Ballerina Dreams, Artist's Statement


Ballerina Dreams

Central to this work is the face:  the red, rich lips and placed like a sacrament on those lips, is the ballerina in the dream.  She has a doll face, which is scary, unreal and a bit, freakish.  The blue heron, photographed by me a few years ago, is the second primarily element: there is so much rich detail and beauty in this bird and yet is placed in relation to the ballerina to appear she is being eaten by the beautiful bird.  The owl was selected early on and placed at the point of the face’s eye:  wisdom, knowing, seeing all with a majestic wingspan.  The juxposition of the two penguins (which for me are very humorous) are seen flying in a balloon, again placed at the face’s eye.  I think they must be part of a child’s story called, “The Flight of the Flying-Balloon Penguins!” They are humorous and disarming.  The trees are part of another image: that is, the main elements without the “face” are part of a hidden, complete work, unseen in this work, the visual one where the dancer, penguins and bird all fit within it as well.  For me the bird tattoos on the face are like a rich tapestry and is a backdrop for the theme of birds, flying and danger and emphasize the themes of flight, danger and beauty.

 The process of creating this work was very difficult.  I had just finished the “Passing of Secrets” and was feeling very good about it; also many had expressed that they liked it, which is always a big boost.  But the demons of doubt were strong.  I found it very difficult to concentrate and did not feel compelled to begin with blocks of color, which for me is often a creative starting point.  So I just started going through images and stopping at the ones that drew me in.  I started collecting the ones that did draw me in not knowing how they would interrelate.  During this process I decided that I did want to use the sleeping woman and tried to fit her into a back ground with a general landscape setting (such as a lake) but that did not feel right.  In Photoshop, I manipulating her face, changing the perspective to what you see in the work.  Once the face was placed, filling in the entire screen, I then knew I had the base of my work.  Another key moment was the placing of the ballerina in the mouth; even before that I knew I wanted the ballerina to have the doll face, which for me gave it a scary, dead disturbing image.  The balloon was also selected early on but it was taken out and put back many times.  The penguins made me smile.  I found them during my search for elements and initially liked them but was not sure they would be part of this work. Eventually, I liked the way they were obviously looking at something and I knew they would be looking at the ballerina and also would give balance to the blue heron.  Early on, the blue heron was more full bodied, but after playing the with size and placement for a while,  I increased the size to the point of where it is now; also, I knew that the heron would interact with the ballerina in the form of “eating her for lunch” and also bringing balance to the tattoo bird on the face doing the same thing. This created a real world/ unreal world balance that I liked.  At one point I had the all the elements where they are now and I knew it for placement and interaction of the elements that it was finished.  I then did close inspection where I go around and look at the work in a high resolution and made several corrections and ran it through some filters that increase the color richness and contrast.  Afterwards, I was very excited to have it completed and knew it was done.  I was glad and happy at the results.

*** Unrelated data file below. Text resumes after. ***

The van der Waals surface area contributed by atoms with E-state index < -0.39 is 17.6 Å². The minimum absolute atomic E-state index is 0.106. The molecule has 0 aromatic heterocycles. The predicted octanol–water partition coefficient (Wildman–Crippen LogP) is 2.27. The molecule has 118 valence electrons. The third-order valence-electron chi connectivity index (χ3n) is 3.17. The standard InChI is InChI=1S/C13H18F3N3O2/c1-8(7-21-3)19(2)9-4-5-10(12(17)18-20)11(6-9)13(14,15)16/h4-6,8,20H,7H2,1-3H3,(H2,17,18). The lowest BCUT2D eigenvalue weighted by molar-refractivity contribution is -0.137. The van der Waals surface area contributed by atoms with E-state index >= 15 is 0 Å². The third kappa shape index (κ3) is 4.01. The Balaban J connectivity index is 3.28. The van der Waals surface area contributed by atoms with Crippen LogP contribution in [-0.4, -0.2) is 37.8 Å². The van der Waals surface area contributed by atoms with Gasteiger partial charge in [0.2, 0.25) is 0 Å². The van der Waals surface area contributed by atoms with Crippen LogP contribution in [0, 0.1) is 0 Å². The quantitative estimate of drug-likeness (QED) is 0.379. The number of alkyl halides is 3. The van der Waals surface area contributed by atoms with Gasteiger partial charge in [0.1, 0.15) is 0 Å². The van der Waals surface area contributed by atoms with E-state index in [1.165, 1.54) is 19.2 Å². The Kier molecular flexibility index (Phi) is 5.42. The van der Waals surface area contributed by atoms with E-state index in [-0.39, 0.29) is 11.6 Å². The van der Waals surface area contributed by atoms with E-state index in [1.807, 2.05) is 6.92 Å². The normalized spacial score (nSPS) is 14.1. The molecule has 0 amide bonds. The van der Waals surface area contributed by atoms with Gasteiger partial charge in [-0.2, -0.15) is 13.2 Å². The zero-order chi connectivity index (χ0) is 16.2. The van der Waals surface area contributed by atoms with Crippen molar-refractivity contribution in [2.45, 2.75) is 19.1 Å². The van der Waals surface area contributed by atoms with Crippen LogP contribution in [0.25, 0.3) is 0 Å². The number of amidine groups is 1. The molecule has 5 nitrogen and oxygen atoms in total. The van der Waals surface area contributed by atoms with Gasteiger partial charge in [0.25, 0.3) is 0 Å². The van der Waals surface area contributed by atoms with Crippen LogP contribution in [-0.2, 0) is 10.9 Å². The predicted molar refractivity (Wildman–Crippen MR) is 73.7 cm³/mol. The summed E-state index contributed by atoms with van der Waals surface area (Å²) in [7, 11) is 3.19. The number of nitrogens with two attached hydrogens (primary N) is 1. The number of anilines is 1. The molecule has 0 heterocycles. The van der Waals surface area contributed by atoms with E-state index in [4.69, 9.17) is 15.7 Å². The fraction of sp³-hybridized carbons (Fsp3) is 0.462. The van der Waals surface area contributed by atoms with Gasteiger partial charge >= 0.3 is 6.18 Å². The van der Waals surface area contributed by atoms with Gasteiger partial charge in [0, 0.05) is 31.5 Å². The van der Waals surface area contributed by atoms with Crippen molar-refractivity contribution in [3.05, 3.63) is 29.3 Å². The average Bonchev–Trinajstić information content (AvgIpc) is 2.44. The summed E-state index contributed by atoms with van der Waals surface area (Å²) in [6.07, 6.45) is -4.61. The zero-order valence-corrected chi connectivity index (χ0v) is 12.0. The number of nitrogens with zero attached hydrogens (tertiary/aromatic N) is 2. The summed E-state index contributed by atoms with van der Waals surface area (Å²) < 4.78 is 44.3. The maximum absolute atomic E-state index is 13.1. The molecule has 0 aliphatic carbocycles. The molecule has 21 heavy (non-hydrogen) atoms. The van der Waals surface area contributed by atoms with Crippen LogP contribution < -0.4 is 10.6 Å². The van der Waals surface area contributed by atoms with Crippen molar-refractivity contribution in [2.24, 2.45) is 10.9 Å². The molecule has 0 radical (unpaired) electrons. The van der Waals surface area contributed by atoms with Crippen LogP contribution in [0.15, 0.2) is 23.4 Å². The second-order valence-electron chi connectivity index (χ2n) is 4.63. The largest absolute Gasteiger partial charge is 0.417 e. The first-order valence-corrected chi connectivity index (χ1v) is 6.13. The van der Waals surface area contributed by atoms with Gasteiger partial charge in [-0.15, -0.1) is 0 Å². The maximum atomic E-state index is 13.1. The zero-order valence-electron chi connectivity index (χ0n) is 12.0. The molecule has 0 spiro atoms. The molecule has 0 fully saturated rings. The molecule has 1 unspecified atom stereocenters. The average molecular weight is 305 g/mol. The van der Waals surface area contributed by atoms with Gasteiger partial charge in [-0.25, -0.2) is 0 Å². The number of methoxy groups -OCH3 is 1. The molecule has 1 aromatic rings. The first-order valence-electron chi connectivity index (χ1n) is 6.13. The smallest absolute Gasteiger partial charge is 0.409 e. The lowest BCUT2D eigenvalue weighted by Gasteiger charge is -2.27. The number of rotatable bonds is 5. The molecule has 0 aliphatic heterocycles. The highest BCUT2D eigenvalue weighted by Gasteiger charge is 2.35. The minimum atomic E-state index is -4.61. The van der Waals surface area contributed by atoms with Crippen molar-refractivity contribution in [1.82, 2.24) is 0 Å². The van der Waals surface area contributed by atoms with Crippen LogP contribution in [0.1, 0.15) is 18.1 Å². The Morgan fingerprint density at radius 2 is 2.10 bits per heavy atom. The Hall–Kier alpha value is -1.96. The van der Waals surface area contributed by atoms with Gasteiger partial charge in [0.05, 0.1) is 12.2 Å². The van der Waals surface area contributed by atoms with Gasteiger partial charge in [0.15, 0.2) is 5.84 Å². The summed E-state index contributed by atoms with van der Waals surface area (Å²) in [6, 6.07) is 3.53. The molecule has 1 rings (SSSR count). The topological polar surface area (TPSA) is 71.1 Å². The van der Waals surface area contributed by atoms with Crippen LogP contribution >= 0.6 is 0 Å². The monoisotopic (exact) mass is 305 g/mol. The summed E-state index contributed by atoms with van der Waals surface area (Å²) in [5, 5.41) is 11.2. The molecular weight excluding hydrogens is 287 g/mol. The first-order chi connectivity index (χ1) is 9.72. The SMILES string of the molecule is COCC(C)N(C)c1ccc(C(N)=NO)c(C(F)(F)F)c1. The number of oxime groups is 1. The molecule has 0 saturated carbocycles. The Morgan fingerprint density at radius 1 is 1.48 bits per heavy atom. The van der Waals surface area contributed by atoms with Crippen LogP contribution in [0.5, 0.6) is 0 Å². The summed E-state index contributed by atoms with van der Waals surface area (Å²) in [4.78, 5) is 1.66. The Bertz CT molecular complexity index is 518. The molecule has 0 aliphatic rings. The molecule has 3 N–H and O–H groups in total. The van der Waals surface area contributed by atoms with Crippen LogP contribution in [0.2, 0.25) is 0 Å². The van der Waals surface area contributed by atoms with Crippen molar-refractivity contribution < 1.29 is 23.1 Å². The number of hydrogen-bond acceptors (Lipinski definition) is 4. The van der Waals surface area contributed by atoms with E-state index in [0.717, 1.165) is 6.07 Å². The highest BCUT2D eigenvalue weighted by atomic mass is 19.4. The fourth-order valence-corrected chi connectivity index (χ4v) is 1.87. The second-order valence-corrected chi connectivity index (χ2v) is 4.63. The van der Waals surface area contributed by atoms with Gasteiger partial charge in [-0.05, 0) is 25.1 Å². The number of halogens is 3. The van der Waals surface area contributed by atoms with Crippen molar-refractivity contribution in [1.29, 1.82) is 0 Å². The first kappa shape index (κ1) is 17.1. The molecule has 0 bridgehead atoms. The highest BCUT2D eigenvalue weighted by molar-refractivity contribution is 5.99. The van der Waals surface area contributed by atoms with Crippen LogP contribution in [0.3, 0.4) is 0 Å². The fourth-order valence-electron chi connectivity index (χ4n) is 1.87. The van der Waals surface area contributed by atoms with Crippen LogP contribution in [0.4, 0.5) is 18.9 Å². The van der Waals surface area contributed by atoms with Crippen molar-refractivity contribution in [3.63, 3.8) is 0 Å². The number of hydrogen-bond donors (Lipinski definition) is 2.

I see this work in an exotic location where “surreal” would be at home: it is rich in color, dreamlike, exotic, bizarre, and multi-dimensional.  For me, it would be something that reminds the viewer of dreams and the fears that come with our dreams and what might happen if we face and overcome them. 

I wish I could print this effectively on a heavy, medieval tapestry and hang it in a great castle. 

 I believe the concept of the work is one of dreams and of the unconscious, and perhaps, universal nightmares.  The ballerina in the dream is watched, judged, vulnerable and in danger; recurring themes of escape and flying away are present.   But in the end, we must face our internal battles and dance.